April 2014
Volume 55, Issue 13
Free
ARVO Annual Meeting Abstract  |   April 2014
Fabrication of a Bio-Prosthetic Cornea from Human Keratocytes
Author Affiliations & Notes
  • Ricardo Martins Gouveia
    School of Chemistry, Food Biosciences and Pharmacy, University of Reading, Reading, United Kingdom
  • Valeria Castelletto
    School of Chemistry, Food Biosciences and Pharmacy, University of Reading, Reading, United Kingdom
  • Ian W Hamley
    School of Chemistry, Food Biosciences and Pharmacy, University of Reading, Reading, United Kingdom
  • Che John Connon
    School of Chemistry, Food Biosciences and Pharmacy, University of Reading, Reading, United Kingdom
  • Footnotes
    Commercial Relationships Ricardo Gouveia, None; Valeria Castelletto, None; Ian Hamley, None; Che Connon, None
  • Footnotes
    Support None
Investigative Ophthalmology & Visual Science April 2014, Vol.55, 5140. doi:
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      Ricardo Martins Gouveia, Valeria Castelletto, Ian W Hamley, Che John Connon, ; Fabrication of a Bio-Prosthetic Cornea from Human Keratocytes. Invest. Ophthalmol. Vis. Sci. 2014;55(13):5140.

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      © ARVO (1962-2015); The Authors (2016-present)

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Abstract
 
Purpose
 

We aim to create a bio-prosthetic human cornea using a bottom-up strategy. For this, we developed a smart enzyme-responsive biomaterial template to direct adhesion, proliferation, alignment, and stratification of human corneal stromal keratocytes. Cells thus instructed are expected to produce native-like stromal tissue, with extracellular matrix (ECM) composed of aligned collagen fibrils and appropriate proteoglycan moieties deposited in lamellae.1 But most importantly, the fabricated corneal tissue will be able to enzymatically degrade the template and control its own release.

 
Methods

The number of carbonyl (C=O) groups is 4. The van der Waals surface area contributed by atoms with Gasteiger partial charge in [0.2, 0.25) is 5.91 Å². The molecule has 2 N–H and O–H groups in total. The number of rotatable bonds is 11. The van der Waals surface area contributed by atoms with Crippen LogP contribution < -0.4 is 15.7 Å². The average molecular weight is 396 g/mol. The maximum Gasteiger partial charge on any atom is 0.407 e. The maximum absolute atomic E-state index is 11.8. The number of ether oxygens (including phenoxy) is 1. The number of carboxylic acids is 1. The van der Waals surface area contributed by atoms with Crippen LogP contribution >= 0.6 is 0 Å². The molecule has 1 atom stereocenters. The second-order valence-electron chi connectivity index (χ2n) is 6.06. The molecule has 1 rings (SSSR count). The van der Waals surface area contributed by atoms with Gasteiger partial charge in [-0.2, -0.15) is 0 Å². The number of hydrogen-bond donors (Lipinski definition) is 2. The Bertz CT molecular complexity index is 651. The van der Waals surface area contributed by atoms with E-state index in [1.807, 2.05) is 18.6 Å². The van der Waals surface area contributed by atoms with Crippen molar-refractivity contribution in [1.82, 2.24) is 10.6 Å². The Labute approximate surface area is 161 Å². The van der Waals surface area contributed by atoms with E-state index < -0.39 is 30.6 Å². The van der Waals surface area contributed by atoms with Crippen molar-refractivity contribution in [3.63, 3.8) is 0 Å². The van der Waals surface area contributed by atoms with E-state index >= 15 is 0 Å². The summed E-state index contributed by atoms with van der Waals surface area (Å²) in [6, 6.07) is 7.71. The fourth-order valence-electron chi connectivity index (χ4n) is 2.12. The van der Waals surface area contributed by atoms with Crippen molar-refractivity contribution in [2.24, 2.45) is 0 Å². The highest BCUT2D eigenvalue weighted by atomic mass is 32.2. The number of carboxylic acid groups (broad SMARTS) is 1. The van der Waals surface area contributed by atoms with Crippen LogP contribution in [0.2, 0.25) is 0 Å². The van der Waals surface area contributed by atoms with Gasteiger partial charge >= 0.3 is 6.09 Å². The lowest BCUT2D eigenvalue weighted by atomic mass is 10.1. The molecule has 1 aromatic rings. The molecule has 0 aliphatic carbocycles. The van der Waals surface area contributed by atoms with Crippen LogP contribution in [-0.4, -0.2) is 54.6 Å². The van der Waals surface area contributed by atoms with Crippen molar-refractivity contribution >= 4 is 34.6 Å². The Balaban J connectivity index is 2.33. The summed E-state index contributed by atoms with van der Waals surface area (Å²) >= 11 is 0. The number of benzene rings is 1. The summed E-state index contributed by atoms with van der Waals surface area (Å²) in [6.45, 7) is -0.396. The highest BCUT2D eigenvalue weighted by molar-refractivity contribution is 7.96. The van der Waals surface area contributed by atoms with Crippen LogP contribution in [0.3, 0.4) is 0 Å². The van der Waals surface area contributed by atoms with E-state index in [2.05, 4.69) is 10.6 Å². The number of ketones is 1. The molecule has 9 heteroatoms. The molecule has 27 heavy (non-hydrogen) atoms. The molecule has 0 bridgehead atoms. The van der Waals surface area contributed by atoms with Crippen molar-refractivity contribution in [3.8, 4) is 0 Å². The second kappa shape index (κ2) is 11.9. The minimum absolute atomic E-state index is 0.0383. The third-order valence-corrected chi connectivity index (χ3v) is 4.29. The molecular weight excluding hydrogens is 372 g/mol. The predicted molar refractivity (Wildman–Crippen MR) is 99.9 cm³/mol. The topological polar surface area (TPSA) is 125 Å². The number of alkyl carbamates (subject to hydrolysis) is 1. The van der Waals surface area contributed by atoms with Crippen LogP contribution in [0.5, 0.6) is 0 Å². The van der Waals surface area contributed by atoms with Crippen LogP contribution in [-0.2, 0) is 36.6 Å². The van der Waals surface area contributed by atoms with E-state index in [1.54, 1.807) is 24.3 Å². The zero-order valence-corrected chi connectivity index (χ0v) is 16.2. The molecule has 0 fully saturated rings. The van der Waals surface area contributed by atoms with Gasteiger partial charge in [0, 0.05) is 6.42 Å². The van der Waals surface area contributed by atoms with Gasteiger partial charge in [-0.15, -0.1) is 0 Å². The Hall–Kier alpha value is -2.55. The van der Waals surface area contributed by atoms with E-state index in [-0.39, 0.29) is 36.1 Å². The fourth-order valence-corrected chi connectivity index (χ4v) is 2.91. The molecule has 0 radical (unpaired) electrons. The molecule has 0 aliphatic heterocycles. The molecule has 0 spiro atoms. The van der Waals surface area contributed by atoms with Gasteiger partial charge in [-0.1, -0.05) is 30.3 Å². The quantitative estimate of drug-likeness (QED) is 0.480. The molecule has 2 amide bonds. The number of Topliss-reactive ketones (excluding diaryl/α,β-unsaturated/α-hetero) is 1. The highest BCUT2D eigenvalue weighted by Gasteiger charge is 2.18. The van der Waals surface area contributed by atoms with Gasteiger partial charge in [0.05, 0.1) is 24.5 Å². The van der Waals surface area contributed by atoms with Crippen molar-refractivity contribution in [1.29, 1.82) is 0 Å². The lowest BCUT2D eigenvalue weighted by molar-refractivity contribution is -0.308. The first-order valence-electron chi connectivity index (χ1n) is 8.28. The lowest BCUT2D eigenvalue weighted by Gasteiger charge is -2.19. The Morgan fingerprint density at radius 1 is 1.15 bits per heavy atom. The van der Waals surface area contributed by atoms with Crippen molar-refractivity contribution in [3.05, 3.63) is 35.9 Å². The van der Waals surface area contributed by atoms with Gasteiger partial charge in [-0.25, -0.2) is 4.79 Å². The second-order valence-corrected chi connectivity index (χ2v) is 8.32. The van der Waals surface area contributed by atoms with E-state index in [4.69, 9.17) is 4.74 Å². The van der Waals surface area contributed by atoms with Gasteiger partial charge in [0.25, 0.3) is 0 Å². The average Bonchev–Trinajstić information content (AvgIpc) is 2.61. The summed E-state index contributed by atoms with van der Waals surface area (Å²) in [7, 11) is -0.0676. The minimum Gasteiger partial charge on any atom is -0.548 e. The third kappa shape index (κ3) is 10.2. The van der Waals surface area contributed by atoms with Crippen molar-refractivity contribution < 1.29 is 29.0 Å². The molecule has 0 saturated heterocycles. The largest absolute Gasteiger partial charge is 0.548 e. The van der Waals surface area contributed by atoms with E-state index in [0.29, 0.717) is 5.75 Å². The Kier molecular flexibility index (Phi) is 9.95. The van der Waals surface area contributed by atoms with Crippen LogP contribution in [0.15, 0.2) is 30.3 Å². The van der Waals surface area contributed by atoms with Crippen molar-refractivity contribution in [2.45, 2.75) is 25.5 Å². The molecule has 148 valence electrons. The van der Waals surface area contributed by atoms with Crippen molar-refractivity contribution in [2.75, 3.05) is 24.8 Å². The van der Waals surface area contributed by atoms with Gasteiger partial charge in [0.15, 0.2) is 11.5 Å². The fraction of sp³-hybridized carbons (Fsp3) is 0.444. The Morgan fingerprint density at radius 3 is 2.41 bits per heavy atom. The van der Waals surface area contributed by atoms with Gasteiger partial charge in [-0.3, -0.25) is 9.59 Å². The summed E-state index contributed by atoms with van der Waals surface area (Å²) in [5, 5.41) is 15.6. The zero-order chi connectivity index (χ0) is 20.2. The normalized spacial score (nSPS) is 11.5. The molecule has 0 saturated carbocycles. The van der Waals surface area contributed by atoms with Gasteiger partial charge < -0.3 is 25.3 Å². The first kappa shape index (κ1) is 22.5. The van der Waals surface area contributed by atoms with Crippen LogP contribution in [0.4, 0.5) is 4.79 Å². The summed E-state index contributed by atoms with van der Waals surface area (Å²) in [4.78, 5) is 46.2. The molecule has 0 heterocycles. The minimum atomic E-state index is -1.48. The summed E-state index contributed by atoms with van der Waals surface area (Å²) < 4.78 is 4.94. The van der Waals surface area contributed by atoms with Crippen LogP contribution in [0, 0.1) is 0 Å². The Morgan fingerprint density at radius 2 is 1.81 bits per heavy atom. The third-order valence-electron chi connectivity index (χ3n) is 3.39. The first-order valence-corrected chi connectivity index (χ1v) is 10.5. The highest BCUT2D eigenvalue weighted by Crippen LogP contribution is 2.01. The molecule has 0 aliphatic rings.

The enzyme-responsive template was made from self-assembling peptide amphiphile (PA) molecules composed of a hexadecyl lipid chain attached to a peptide headgroup containing a metalloprotease (MMP)-responsive sequence followed by the integrin-binding motif Arg-Gly-Asp-Ser. Keratocytes were grown on these templates in serum-free media for up to 90 days, and the resulting tissue was analysed for stromal-specific ECM markers at transcriptional and protein levels. Retinoic acid (RA) at 1×10-5 M was added to culture media during growth to inhibit MMP expression from keratocytes,2 and then removed to elicit PA template degradation and tissue self-release.

 
Results
 

We successfully fabricated human corneal tissue in vitro solely by culturing human donor-isolated keratocytes on a smart template (Fig. 1). This template promoted integrin-mediated adhesion, and keratocyte proliferation and stratification. The addition of RA to serum-free media further enhanced these effects, and significantly increased the production of keratocyte markers such as collagen type-I, keratocan, lumican, and ALDH1. Furthermore, RA reduced MMP activity from culture supernatant to less than 5% of control, thus ensuring the integrity of the PA template throughout the entire period in culture and allowing the formation of structurally coherent, ECM-enriched, robust corneal tissue. By resuming MMP expression after RA removal, we were able to control template degradation and promote tissue self-release, minimizing damage from manipulation.

 
Conclusions
 

This study demonstrates a feasible bottom-up strategy to create native-like bio-prosthetic corneal tissue entirely fabricated by human keratocytes in vitro. This has evident applications in regenerative medicine. 1. Gouveia et al., J Mater Chem B, 2013,1: 6157 2. Gouveia and Connon, Invest Ophthalmol Vis Sci, 2013, 54: 7483

  
Keywords: 484 cornea: stroma and keratocytes • 519 extracellular matrix • 575 keratoprostheses  
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